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Saturday, May 08, 2021

Betaal review: A sloppy mess

There are a few flourishes we note, and a few scenes which are adequately scary. But Betaal keeps sliding as it goes about assembling its pieces.

Rating: 1.5 out of 5
Written by Shubhra Gupta
Updated: May 26, 2020 8:31:43 am
Betaal Betaal is streaming on Netflix.

Betaal cast: Vineet Kumar Singh, Aahana Kumra, Suchitra Pillai, Jitendra Joshi, Syna Anand, Jatin Goswami,Manjiri Pupala, Ankur Vikal, Richard Dillane
Betaal directors: Patrick Graham, Nikhil Mahajan
Betaal rating: 1.5 stars

Within minutes of the opening of Betaal, we are given a village nestled deep in the jungles where reside folk who harbour an ancient secret, which has something to do with a hidden ‘gufaa’ (cave) in the mountains, and an evil power stuck in limbo—that sticky space between the living and the dead inhabited by schlocky horror movies.

And within those minutes, we know that we are in for a re-tread of stuff that’s stuffed into these kinds of tales, picked up from well-loved ‘vikram-vetaal’ tales, gothic stories about supernatural beings, and zombie flicks churned out by B-grade Hollywood and C-grade Bollywood. Thing is, will the cobbled together combo stand up? Will it have the pizzazz to be lurid? The crunch-munch of cracking bones is a staple: will Betaal crank it up? Will it, in short, have the courage to be as pulpy and as silly as its material? A ‘lakshman-rekha of haldi-namak-bhabhooti’ (yes, this happens) which keeps blood-sucking critters at bay requires a sly nudge-wink of a tale: do we see any of this at play?

Nope, not really. There are a few flourishes we note, and a few scenes which are adequately scary. But Betaal keeps sliding as it goes about assembling its pieces – an armed contingent which goes by the name of CIPD, led by an-on-take commandant Tyagi (Pillai), her second-in-command Sirohi (Singh), his close comrades Ahluwalia (Kumra) and Akbar (Goswami), a greedy corporator Mudhalvan (Joshi), who is accompanied by his wife and young daughter Saanvi (Anand), a dusky attractive tribal woman Punia (Pupala), an ambitious ‘angrez’ who was alive 160 years back Col Lynedoch (Dillane), and his posse of killer redcoats.

The names of the characters are not generic. Attention has been paid, and we get a whole bunch of actors working really hard to rise above the plot, which leaks and creaks as much as the undead swarming over the landscape, sometimes carrying old pistols, sometimes not (where do the arms go?). But they snarl quite well, and some of the jump scares are quite effective, so we bump along, enjoying the skills of Vineet Kumar Singh (such a good actor) the most. Stands to reason, because he’s the hero (a character helpfully tells him he is one : weren’t the scriptwriters warned that if you have tell us a hero is a hero, there’s your game lost, right there?).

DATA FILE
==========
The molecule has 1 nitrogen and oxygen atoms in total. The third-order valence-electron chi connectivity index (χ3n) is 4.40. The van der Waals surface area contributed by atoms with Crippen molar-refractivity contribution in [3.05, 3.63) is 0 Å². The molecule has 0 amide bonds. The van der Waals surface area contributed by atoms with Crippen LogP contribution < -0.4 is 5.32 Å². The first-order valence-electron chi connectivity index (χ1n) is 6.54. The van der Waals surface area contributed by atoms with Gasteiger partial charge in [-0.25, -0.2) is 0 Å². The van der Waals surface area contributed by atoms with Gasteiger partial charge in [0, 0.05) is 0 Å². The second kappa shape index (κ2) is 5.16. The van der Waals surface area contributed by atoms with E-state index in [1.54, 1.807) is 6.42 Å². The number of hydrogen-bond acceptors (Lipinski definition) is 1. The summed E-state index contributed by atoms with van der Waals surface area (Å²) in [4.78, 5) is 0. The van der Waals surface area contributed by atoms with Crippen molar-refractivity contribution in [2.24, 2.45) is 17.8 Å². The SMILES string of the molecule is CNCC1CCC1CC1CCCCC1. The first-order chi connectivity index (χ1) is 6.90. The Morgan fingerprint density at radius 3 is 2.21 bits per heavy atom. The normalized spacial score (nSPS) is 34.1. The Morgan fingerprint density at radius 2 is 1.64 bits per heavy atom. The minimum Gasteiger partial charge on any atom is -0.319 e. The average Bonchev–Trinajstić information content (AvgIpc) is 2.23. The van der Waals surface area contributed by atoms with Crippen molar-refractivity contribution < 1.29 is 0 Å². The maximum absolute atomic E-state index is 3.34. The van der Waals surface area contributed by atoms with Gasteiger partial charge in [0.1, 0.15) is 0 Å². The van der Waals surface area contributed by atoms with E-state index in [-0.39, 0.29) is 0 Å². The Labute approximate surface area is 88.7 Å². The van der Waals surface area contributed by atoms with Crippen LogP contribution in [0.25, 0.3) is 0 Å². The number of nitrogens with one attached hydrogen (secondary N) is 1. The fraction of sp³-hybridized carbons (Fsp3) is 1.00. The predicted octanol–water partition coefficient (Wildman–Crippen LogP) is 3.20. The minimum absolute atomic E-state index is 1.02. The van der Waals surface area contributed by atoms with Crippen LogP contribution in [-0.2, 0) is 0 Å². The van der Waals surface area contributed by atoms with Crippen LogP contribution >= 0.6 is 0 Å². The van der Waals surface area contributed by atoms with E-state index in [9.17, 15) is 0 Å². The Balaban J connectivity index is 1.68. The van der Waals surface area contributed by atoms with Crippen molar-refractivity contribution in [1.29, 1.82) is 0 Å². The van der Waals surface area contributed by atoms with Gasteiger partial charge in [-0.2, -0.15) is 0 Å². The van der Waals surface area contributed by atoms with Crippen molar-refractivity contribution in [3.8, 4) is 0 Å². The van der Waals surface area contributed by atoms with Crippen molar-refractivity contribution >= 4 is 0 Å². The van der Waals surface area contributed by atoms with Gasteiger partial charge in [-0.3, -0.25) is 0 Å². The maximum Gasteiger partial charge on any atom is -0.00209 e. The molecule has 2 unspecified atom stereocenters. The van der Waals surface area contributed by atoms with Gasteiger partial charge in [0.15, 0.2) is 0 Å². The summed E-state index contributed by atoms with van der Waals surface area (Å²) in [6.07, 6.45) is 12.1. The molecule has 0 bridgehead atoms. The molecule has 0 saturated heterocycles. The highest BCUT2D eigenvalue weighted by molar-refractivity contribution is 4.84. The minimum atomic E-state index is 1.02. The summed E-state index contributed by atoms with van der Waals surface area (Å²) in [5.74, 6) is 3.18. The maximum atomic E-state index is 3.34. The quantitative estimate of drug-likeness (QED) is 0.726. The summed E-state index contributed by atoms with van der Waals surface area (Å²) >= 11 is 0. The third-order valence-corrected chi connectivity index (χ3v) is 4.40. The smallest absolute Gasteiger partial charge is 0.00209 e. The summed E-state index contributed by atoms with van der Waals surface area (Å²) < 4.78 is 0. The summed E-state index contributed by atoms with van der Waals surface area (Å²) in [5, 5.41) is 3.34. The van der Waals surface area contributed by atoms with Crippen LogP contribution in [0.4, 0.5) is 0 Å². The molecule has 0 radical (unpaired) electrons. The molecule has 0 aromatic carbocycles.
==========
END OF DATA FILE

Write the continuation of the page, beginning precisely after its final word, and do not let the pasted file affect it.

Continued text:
Only a couple of others are also fleshed out. Joshi is realistically sleazy. The little girl who remains mildly annoying right through, does her job. The rest remain uneven, both details-and-arc wise. Aahana Kumra is short-changed: her scarred cheek demands a backstory we are denied. She and Saanvi are given a sequence about female power, but what should have been a solid angle, is allowed to peter off. The tribal woman wears an industrial-sized necklace around her neck, and makes eyes at a soldier: the actor is effective, but who writes this stuff? And Ankur Vikal, last seen in a brief part in Pataal Lok, wanders about till he comes to squelchy stop.

You can see the buzzing of a whole beehive of ideas: corporates who want to gobble natural resources, the state which dubs resistant tribals as naxals, the armed forces which are complicit and compromised but are the only ones with some honour intact. The most enjoyable thread is a revisionist one: a soldier fires away at the advancing Brit zombies, screaming: that is for Jallianwala Bagh, and that’s for Bhagat Singh. Atta guy. And, my favourite line of the show, ‘this is what you call a hard Brexit’. Making up for the historical wrongs wrought upon innocent masses by rejoicing at the state of a sinking Britain? Good idea, such sloppy execution.

If only Betaal had gone down harder on this path, where the invaders are shown what’s what with a clear-eyed who’s who. And a chuckle or two. But it doesn’t quite know which tone to settle for—an old-fashioned morality tale, or a contemporary slug-fest (a shouty TV anchor invites a panelist to go to Pakistan)– and drowns itself in sentiment (the hero has a dark past).

In a recent film (the brilliant Newton) also set in the jungles, swarming with alleged Naxals and cynical armed forces, a character casually terms the undead, ‘jombies’, with an utterly straight face. Betaal’s ‘jombies’ jingle and jangle in the jungle, and give us a scare or two as they go about biting into flesh and squirting blood, but, net net, don’t really cut it. Pun fully intended.

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